FIVE FAVORITE WAR MOVIES – So-called “war” movies are sometimes accused of glorifying violence, but I think a good one has just the opposite effect, showing the waste and futility.  Here are five good ones.

  • 5.  Gettysburg.  Jeff Daniels shines as the speech professor-turned-colonel Joshua Lawrence Chamberlain who receives the Medal of Honor for his actions at Little Round Top.
  • 4.  The Enemy Below.  Robert Mitchum and Curd Jurgens are amazing as the American and German captains opposing each other.  Who – or what – is the real enemy?
  • 3.  Saving Private Ryan.  I always wondered what it would be like to be behind a landing craft door when it dropped open.  It ain’t pretty.
  • 2.  Twelve O’Clock High.  Gregory Peck as a good man struggling under the burden what he must do to push his men and accomplish the mission.
  • 1.  The Guns of Navarone.  Another great Gregory Peck role, with another fine cast.  David Niven is terrific.

FIVE FAVORITE JOHN WAYNE MOVIES –  John Wayne is, and always will be, known for his Westerns.  But I think he was often at his best when he took that persona and translated it into other kinds of movie storytelling.  Honorable mention: Hellfighters.

  • 5.  The Shootist.  The Duke’s last movie, playing an aging gunfighter who just wants to die in peace.  All actors should go out so well.
  • 4.  True Grit.  Come see a one-eyed fat man.
  • 3.  The High and the Mighty.  John Wayne is a pilot on a doomed airliner.
  • 2.  Fort Apache.  Watching him work with Henry Fonda was always a treat.
  • 1.  The Quiet Man.  Sean Thornton, home from America, to forget his troubles.

FIVE FAVORITE COURTROOM DRAMAS – Trials naturally lend themselves to good movie making.  Life and death, freedom and imprisonment, right and wrong.  Another of the great ones (even though it’s not on this list): Inherit the Wind, with Spencer Tracy and Fredric March.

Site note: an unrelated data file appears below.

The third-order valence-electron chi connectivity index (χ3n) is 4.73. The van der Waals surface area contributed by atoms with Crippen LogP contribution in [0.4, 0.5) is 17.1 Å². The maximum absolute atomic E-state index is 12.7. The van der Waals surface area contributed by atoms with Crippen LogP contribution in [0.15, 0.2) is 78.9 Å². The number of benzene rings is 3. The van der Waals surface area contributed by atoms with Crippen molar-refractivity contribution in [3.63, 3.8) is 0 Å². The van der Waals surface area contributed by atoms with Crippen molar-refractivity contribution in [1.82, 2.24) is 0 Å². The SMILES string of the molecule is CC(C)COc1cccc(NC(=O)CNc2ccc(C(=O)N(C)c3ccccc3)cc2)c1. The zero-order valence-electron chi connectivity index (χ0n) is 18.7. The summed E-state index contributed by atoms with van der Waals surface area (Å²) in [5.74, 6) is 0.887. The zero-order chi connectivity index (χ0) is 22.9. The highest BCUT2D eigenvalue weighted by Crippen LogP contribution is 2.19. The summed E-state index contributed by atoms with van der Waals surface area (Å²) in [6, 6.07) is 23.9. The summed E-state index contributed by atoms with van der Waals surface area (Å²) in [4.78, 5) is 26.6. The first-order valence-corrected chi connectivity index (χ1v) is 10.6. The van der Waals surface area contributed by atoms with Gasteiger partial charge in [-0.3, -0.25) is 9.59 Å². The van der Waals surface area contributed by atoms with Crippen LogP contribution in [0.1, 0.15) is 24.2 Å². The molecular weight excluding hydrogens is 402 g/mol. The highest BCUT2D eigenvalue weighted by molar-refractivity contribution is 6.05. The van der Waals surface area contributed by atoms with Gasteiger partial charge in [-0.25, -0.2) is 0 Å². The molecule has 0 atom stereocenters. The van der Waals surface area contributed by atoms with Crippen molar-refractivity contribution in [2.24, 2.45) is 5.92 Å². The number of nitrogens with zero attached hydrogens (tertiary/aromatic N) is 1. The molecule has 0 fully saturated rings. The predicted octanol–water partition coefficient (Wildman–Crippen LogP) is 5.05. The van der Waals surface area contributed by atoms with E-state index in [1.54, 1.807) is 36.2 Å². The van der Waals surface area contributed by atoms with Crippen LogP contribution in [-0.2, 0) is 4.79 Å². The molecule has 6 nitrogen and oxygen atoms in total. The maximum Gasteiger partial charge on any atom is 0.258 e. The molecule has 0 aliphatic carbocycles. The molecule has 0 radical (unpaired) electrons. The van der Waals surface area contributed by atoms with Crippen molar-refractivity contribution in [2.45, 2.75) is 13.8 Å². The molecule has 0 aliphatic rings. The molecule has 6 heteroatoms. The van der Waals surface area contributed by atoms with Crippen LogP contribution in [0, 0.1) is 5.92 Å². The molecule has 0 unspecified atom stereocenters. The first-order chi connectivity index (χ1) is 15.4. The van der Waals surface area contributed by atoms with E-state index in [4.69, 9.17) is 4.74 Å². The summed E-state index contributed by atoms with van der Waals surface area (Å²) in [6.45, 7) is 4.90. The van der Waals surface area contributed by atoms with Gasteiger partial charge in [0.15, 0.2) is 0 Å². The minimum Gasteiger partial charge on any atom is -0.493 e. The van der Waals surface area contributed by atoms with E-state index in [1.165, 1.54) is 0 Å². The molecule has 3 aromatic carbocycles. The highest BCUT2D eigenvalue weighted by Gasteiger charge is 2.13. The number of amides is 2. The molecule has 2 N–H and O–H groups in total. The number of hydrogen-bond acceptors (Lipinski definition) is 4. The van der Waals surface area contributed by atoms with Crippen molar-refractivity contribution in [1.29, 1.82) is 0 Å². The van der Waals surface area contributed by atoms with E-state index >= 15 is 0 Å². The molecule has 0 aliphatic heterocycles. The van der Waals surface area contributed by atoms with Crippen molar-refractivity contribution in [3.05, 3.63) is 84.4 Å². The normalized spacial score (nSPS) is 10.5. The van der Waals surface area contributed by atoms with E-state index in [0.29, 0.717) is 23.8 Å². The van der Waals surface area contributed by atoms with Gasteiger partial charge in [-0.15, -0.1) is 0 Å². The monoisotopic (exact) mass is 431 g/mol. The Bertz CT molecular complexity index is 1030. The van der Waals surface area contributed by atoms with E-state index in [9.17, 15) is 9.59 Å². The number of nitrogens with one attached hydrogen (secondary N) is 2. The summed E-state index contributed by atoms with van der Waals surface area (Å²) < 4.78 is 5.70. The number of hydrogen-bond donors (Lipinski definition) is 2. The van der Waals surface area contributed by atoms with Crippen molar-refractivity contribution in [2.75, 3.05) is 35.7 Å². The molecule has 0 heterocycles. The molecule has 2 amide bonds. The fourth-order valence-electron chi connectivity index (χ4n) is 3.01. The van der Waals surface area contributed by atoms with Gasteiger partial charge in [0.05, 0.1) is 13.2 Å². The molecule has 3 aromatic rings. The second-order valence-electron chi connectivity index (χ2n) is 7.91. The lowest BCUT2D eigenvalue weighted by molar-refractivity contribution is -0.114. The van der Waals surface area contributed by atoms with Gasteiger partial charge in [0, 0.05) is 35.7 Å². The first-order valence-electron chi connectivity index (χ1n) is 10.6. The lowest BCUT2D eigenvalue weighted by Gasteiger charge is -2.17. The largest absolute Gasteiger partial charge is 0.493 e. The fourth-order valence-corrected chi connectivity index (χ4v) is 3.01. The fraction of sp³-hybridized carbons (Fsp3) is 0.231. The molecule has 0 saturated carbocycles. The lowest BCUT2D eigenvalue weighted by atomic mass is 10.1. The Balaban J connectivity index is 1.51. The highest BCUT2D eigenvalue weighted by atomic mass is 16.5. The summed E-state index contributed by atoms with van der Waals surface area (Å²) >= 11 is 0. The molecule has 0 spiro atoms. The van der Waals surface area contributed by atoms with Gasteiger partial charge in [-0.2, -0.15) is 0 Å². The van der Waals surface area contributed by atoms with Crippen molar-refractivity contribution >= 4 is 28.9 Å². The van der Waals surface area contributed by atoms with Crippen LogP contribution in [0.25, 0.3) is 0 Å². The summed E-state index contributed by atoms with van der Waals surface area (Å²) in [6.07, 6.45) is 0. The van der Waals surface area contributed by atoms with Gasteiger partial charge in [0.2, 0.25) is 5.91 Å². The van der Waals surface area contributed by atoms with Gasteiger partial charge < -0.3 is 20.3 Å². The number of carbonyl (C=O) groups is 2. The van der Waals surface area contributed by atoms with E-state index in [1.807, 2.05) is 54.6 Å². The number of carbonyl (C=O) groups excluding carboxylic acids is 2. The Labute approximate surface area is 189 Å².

• 5.  The Caine Mutiny.  Humphrey Bogart is great; Jose Ferrer is superb.  Fred McMurray is agreeably spineless and slimy.
  • 4.  The Verdict.  This was Paul Newman’s greatest role, in my opinion, as an alcoholic ambulance-chaser looking for redemption.
  • 3.  A Few Good Men.  Aaron Sorkin writes, and Tom and Demi go up against Jack.  You can’t handle the truth.
  • 2.  To Kill a Mockingbird.  All aspiring actors (and trial lawyers, for that matter) should have to watch Gregory Peck’s closing argument to the jury.  This is how it’s done.
  • 1.  Twelve Angry Men.  Oh my, what a cast.  A tense, real-time drama of a jury that votes 11-1 for a conviction.  Then Henry Fonda starts asking questions.

FIVE FAVORITE BASEBALL MOVIES –  I think it’s fair to say that there have been more great baseball pictures, than all other categories of sports movies combined.  This summer’s 42 is also really, really good.

  • 5.  The Sandlot.  Friends and summers and growing up.  And James Earl Jones ain’t bad.
  • 4.  A League of Their Own.  You know it as well as I do: There’s no crying in baseball.
  • 3.  Field of Dreams.  So many memorable lines and moments.  “No, I mean, what do you want?”  “Oh.  A dog and a beer.”
  • 2.  The Natural.  Yes, it’s cheesy and melodramatic at times.  It’s still wonderful watching Redford knock the cover off the ball.  There goes Roy Hobbs, the best there ever was.
  • 1.  Bull Durham.  Okay, this movie has some of the dirtiest language ever put on celluloid, and I really can’t recommend it for that reason.  But it captures the joy of the game and essence of baseball in a way few others have ever matched.  The rose goes in front, big guy.